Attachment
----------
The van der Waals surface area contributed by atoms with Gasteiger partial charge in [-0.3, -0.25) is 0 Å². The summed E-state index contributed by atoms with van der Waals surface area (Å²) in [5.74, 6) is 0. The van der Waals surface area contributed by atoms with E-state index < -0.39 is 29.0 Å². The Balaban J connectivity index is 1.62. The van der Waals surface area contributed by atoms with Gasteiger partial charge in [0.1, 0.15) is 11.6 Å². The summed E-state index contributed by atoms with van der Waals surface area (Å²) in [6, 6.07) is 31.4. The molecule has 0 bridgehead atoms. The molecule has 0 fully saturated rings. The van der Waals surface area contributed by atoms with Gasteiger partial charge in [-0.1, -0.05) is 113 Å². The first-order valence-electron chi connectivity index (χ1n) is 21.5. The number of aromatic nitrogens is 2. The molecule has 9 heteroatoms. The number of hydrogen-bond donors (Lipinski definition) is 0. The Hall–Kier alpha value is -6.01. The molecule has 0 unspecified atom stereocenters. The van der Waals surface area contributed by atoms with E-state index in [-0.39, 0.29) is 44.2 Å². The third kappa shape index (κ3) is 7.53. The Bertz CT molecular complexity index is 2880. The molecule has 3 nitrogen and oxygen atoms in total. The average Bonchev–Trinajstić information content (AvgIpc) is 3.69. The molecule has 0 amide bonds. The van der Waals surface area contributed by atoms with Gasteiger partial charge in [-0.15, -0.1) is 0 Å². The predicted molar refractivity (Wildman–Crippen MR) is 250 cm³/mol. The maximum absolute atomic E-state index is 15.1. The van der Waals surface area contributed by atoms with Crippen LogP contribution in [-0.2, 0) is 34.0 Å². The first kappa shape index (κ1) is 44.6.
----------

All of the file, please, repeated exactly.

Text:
The van der Waals surface area contributed by atoms with Gasteiger partial charge in [-0.3, -0.25) is 0 Å². The summed E-state index contributed by atoms with van der Waals surface area (Å²) in [5.74, 6) is 0. The van der Waals surface area contributed by atoms with E-state index < -0.39 is 29.0 Å². The Balaban J connectivity index is 1.62. The van der Waals surface area contributed by atoms with Gasteiger partial charge in [0.1, 0.15) is 11.6 Å². The summed E-state index contributed by atoms with van der Waals surface area (Å²) in [6, 6.07) is 31.4. The molecule has 0 bridgehead atoms. The molecule has 0 fully saturated rings. The van der Waals surface area contributed by atoms with Gasteiger partial charge in [-0.1, -0.05) is 113 Å². The first-order valence-electron chi connectivity index (χ1n) is 21.5. The number of aromatic nitrogens is 2. The molecule has 9 heteroatoms. The number of hydrogen-bond donors (Lipinski definition) is 0. The Hall–Kier alpha value is -6.01. The molecule has 0 unspecified atom stereocenters. The van der Waals surface area contributed by atoms with E-state index in [-0.39, 0.29) is 44.2 Å². The third kappa shape index (κ3) is 7.53. The Bertz CT molecular complexity index is 2880. The molecule has 3 nitrogen and oxygen atoms in total. The average Bonchev–Trinajstić information content (AvgIpc) is 3.69. The molecule has 0 amide bonds. The van der Waals surface area contributed by atoms with Gasteiger partial charge in [-0.15, -0.1) is 0 Å². The predicted molar refractivity (Wildman–Crippen MR) is 250 cm³/mol. The maximum absolute atomic E-state index is 15.1. The van der Waals surface area contributed by atoms with Crippen LogP contribution in [-0.2, 0) is 34.0 Å². The first kappa shape index (κ1) is 44.6.